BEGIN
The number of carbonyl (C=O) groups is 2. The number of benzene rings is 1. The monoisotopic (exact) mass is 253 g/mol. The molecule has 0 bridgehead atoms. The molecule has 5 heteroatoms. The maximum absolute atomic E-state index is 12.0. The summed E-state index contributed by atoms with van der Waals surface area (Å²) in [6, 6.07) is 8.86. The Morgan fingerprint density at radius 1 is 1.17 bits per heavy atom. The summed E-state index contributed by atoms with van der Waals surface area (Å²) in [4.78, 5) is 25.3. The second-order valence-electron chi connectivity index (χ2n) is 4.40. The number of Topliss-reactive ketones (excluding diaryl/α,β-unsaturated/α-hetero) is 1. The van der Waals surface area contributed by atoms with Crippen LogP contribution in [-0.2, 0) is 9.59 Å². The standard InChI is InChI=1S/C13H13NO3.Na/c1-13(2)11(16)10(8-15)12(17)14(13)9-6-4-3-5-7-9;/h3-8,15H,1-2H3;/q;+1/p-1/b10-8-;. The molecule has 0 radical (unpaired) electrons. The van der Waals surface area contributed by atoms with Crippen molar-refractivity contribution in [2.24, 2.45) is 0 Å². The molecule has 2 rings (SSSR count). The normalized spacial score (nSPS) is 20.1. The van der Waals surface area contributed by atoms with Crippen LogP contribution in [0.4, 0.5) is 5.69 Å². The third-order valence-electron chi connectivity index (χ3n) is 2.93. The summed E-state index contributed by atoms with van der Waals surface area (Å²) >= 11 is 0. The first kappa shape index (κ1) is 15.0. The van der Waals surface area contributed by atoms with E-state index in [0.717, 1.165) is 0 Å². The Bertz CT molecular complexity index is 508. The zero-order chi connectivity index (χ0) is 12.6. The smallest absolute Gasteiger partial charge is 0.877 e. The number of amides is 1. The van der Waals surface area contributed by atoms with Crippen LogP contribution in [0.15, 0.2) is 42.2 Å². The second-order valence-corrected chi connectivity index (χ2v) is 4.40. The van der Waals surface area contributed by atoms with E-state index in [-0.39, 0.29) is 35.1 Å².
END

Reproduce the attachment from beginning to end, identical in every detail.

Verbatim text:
The number of carbonyl (C=O) groups is 2. The number of benzene rings is 1. The monoisotopic (exact) mass is 253 g/mol. The molecule has 0 bridgehead atoms. The molecule has 5 heteroatoms. The maximum absolute atomic E-state index is 12.0. The summed E-state index contributed by atoms with van der Waals surface area (Å²) in [6, 6.07) is 8.86. The Morgan fingerprint density at radius 1 is 1.17 bits per heavy atom. The summed E-state index contributed by atoms with van der Waals surface area (Å²) in [4.78, 5) is 25.3. The second-order valence-electron chi connectivity index (χ2n) is 4.40. The number of Topliss-reactive ketones (excluding diaryl/α,β-unsaturated/α-hetero) is 1. The van der Waals surface area contributed by atoms with Crippen LogP contribution in [-0.2, 0) is 9.59 Å². The standard InChI is InChI=1S/C13H13NO3.Na/c1-13(2)11(16)10(8-15)12(17)14(13)9-6-4-3-5-7-9;/h3-8,15H,1-2H3;/q;+1/p-1/b10-8-;. The molecule has 0 radical (unpaired) electrons. The van der Waals surface area contributed by atoms with Crippen molar-refractivity contribution in [2.24, 2.45) is 0 Å². The molecule has 2 rings (SSSR count). The normalized spacial score (nSPS) is 20.1. The van der Waals surface area contributed by atoms with Crippen LogP contribution in [0.4, 0.5) is 5.69 Å². The third-order valence-electron chi connectivity index (χ3n) is 2.93. The summed E-state index contributed by atoms with van der Waals surface area (Å²) >= 11 is 0. The first kappa shape index (κ1) is 15.0. The van der Waals surface area contributed by atoms with E-state index in [0.717, 1.165) is 0 Å². The Bertz CT molecular complexity index is 508. The zero-order chi connectivity index (χ0) is 12.6. The smallest absolute Gasteiger partial charge is 0.877 e. The number of amides is 1. The van der Waals surface area contributed by atoms with Crippen LogP contribution in [0.15, 0.2) is 42.2 Å². The second-order valence-corrected chi connectivity index (χ2v) is 4.40. The van der Waals surface area contributed by atoms with E-state index in [-0.39, 0.29) is 35.1 Å².